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Massive Dorchester Fire Started During Testing Of Emergency Generator

DORCHESTER (CBS) - A massive fire that ripped through Dorchester's expansive Treadmark Building last month started when a heat source was too close to combustible materials during the testing of an emergency generator, authorities said Wednesday.

The exhaust system for the emergency generator should have been at least one foot away from combustible materials. It was just three inches away, leading to the fire.

More than 125 firefighters responded to that blaze on Dorchester Avenue, which shut down the nearby Ashmont MBTA station and sent nearby residents inside because of smoke and poor air quality.

Dorchester Fire
Flames rip through an under construction Dorchester building. (Image Credit: Greg Leblanc)

The investigation showed that workers smelled smoke on the day of the fire, but did not immediately call firefighters.

"People should have called 911 immediately when they smelled smoke, not wait an hour and a half," said Fire Commissioner Joseph Finn.

Dorchester fire
Treadmark building damaged by fire in Dorchester (WBZ-TV)

Finn said the building's sprinkler system was fully operational, but was not on when flames broke out. There was no legal requirement for the sprinkler system to be functioning because the building was not occupied.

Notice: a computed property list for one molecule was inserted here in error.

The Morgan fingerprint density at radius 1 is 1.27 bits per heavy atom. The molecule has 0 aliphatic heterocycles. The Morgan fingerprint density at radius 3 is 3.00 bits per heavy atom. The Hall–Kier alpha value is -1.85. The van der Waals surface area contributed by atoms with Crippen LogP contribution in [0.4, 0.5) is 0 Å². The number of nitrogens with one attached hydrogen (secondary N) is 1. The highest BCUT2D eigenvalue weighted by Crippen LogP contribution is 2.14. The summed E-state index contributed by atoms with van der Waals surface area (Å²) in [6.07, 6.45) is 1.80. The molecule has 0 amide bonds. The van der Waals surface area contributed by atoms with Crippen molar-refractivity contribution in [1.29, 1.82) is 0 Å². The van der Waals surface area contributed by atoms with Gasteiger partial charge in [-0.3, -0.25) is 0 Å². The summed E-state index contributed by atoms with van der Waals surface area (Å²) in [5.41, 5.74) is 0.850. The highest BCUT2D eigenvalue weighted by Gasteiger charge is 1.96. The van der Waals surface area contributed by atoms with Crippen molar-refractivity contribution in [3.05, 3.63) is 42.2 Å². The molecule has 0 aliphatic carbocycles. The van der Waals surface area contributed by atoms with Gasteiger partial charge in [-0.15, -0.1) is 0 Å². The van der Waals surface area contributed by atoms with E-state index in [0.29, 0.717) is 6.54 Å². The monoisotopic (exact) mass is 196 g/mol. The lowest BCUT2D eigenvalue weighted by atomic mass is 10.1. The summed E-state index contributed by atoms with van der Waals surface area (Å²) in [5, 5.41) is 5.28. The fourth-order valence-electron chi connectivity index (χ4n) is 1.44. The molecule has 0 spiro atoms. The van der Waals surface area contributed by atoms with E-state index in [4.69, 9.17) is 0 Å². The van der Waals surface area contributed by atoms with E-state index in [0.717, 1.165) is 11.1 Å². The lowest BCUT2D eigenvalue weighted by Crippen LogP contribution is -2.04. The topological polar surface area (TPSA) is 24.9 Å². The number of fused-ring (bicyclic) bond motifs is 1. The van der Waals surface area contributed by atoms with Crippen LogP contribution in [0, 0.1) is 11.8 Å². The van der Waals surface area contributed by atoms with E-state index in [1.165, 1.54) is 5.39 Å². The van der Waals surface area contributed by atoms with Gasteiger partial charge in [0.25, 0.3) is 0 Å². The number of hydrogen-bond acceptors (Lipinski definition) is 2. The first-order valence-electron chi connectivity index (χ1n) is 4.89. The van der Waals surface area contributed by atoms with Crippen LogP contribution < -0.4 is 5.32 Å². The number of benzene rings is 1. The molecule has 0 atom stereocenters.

Officials also discussed the construction of the building, which utilized materials that the WBZ-TV I-Team found burn more quickly than others.

At the time of the fire, on the scene, Finn said those construction materials made things dangerous for firefighters.

"It was a very difficult fire to fight," he said in June. "It got into the void space. It's lightweight construction, which makes it very difficult for us."

On Wednesday, Finn maintained that he is "concerned" by lightweight construction materials, but he added that everything was up to code.

Dorchester Fire
Heavy flames on the roof of a Dorchester Ave. building. (WBZ-TV)

Fire officials said they will recommend corrective action in the future based on what was learned from the Dorchester fire.

Building Commissioner Buddy Christopher said the city hopes to look at what can be done to improve fire prevention during construction.

On Sunday, a huge fire in Waltham destroyed five buildings in an upscale apartment complex, raising concerns about the fact that the state no longer requires steel beam construction on large buildings.

WBZ NewsRadio 1030's Carl Stevens reports

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